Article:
Contributed by: Jim Arnett to CTZCC Forum and IZCC Z Car Home Page
As Of: 15 April 2010
One look at my spook shows an emphasis on air-dam features, with probably deficient downforce qualities. Some 30 years ago I badly damaged the spook when I drove into an intersection flooded with about 6" inches of water. The spook was snapped into two pieces and a large part was ripped from the car. The short left end section was still attached to the car, as was a 2" reinforced mounting tab from the large part. As soon as the water cleared, I returned to search for pieces and located the main section. The right side brake duct was missing and never located. The photo below shows what I recovered. All the parts went into the attic for a deferred decision on repairs or replacement.
Below: Flash forward 30 years to my re-furb project. While getting the car ready for the painter, I looked over the spook and decided to try and rehab it before surrendering and buying a new one. A large part of the decision was caught up in the unique styling of my ancient piece, but most important was that it was original to the car.
In addition to the broken left side, the right side had a badly crushed corner at the brake duct inlet (one of the valance mounting points) and the broken outboard mounting tab. And, let's not forget the missing duct. Oh well, anyone who has experienced the two greatest days in a boat-owner's life has likely picked up some basic fiberglass skills.
Below: I removed the left duct to use it as a mold for the right side replacement. Using a grocery bag liner and some spray foam, I eventually had a form to use for fiberglass lay-up. The neat thing about spray foam is if you mess up a form or mold, you can always add new foam and reshape. I wrapped the form with cling wrap before adding the layers of glass cloth and resin epoxy.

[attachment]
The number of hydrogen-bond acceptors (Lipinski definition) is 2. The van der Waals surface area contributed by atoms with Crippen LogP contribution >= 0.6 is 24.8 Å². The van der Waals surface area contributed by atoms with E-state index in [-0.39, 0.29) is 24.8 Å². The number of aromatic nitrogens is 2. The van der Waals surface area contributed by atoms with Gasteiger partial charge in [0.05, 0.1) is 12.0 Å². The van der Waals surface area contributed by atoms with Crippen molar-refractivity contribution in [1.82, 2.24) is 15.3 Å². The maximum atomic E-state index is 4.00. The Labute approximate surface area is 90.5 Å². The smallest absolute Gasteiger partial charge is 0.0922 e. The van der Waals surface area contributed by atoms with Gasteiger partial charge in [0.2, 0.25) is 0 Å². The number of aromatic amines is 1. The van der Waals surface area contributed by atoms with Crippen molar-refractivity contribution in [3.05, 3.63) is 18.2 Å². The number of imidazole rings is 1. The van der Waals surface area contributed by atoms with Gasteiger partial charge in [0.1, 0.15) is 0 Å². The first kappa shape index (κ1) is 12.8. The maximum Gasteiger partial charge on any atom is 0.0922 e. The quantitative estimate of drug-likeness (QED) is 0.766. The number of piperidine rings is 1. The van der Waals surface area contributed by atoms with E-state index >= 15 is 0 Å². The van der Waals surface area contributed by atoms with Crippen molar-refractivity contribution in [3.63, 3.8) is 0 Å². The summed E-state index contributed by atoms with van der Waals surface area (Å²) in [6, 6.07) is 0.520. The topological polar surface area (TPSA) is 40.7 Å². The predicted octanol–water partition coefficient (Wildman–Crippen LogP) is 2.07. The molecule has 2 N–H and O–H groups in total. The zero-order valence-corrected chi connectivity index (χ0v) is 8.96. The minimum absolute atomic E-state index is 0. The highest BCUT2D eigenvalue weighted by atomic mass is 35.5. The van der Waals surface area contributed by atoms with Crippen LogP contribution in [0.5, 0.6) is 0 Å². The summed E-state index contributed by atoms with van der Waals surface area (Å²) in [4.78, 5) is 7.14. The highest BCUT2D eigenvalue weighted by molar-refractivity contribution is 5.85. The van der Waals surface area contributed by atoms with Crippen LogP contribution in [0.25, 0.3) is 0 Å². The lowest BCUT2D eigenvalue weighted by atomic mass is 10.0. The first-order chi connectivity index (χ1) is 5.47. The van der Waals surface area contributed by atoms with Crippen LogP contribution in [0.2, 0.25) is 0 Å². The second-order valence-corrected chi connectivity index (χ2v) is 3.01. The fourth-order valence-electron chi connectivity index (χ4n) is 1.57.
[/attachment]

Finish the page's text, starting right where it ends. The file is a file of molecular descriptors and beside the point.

Below: Here is the replacement brake duct after final trimming.
Below: A bunch of layers of glass cloth and resin epoxy went into repairs for the spook body. A couple of short stringers were added to reinforce the weak points. Here is work-in-progress on the sheared off left end, with a stringer placed directly across the break.
Below: Here the original brake duct is back in place and all repairs for broken left side are complete.
Below: And here is the replacement duct now in place along with the mounting tab at the end.
Below: Finally, repairs are complete with a quick coat of primer. The renovated spook is ready for the paint shop.
All in all, I think this small restoration project will pay a nice dividend in the overall effect of the finished car. Now, I can't wait to see it finished out in 920 gold - just as it looked 39 years ago!!!